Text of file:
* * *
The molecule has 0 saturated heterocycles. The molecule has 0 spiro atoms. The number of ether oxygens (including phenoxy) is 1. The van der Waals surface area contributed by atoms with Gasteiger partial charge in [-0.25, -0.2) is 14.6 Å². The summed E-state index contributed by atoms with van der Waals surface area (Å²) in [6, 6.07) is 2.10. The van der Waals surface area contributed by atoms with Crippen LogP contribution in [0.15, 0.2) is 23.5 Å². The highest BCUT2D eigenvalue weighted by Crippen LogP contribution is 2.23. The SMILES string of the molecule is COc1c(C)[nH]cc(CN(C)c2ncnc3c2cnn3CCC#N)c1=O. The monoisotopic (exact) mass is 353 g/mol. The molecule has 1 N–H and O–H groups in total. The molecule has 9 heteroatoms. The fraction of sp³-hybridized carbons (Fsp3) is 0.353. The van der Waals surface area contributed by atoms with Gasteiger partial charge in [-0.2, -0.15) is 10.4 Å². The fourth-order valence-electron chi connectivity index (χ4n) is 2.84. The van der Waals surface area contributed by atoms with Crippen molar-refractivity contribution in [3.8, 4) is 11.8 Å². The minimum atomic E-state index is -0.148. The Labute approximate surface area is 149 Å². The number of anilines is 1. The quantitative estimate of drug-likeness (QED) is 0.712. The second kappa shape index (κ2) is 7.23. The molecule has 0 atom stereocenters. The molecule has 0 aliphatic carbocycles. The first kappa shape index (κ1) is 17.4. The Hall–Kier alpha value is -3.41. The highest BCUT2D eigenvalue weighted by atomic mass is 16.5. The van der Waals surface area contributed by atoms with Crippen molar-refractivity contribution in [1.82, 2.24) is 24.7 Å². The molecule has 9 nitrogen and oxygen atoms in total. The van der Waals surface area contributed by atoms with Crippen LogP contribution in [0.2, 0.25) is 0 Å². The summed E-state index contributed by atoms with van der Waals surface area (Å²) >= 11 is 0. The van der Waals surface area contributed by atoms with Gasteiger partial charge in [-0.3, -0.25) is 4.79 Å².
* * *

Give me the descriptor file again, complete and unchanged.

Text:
The molecule has 0 saturated heterocycles. The molecule has 0 spiro atoms. The number of ether oxygens (including phenoxy) is 1. The van der Waals surface area contributed by atoms with Gasteiger partial charge in [-0.25, -0.2) is 14.6 Å². The summed E-state index contributed by atoms with van der Waals surface area (Å²) in [6, 6.07) is 2.10. The van der Waals surface area contributed by atoms with Crippen LogP contribution in [0.15, 0.2) is 23.5 Å². The highest BCUT2D eigenvalue weighted by Crippen LogP contribution is 2.23. The SMILES string of the molecule is COc1c(C)[nH]cc(CN(C)c2ncnc3c2cnn3CCC#N)c1=O. The monoisotopic (exact) mass is 353 g/mol. The molecule has 1 N–H and O–H groups in total. The molecule has 9 heteroatoms. The fraction of sp³-hybridized carbons (Fsp3) is 0.353. The van der Waals surface area contributed by atoms with Gasteiger partial charge in [-0.2, -0.15) is 10.4 Å². The fourth-order valence-electron chi connectivity index (χ4n) is 2.84. The van der Waals surface area contributed by atoms with Crippen molar-refractivity contribution in [3.8, 4) is 11.8 Å². The minimum atomic E-state index is -0.148. The Labute approximate surface area is 149 Å². The number of anilines is 1. The quantitative estimate of drug-likeness (QED) is 0.712. The second kappa shape index (κ2) is 7.23. The molecule has 0 atom stereocenters. The molecule has 0 aliphatic carbocycles. The first kappa shape index (κ1) is 17.4. The Hall–Kier alpha value is -3.41. The highest BCUT2D eigenvalue weighted by atomic mass is 16.5. The van der Waals surface area contributed by atoms with Crippen molar-refractivity contribution in [1.82, 2.24) is 24.7 Å². The molecule has 9 nitrogen and oxygen atoms in total. The van der Waals surface area contributed by atoms with Crippen LogP contribution in [0.2, 0.25) is 0 Å². The summed E-state index contributed by atoms with van der Waals surface area (Å²) >= 11 is 0. The van der Waals surface area contributed by atoms with Gasteiger partial charge in [-0.3, -0.25) is 4.79 Å².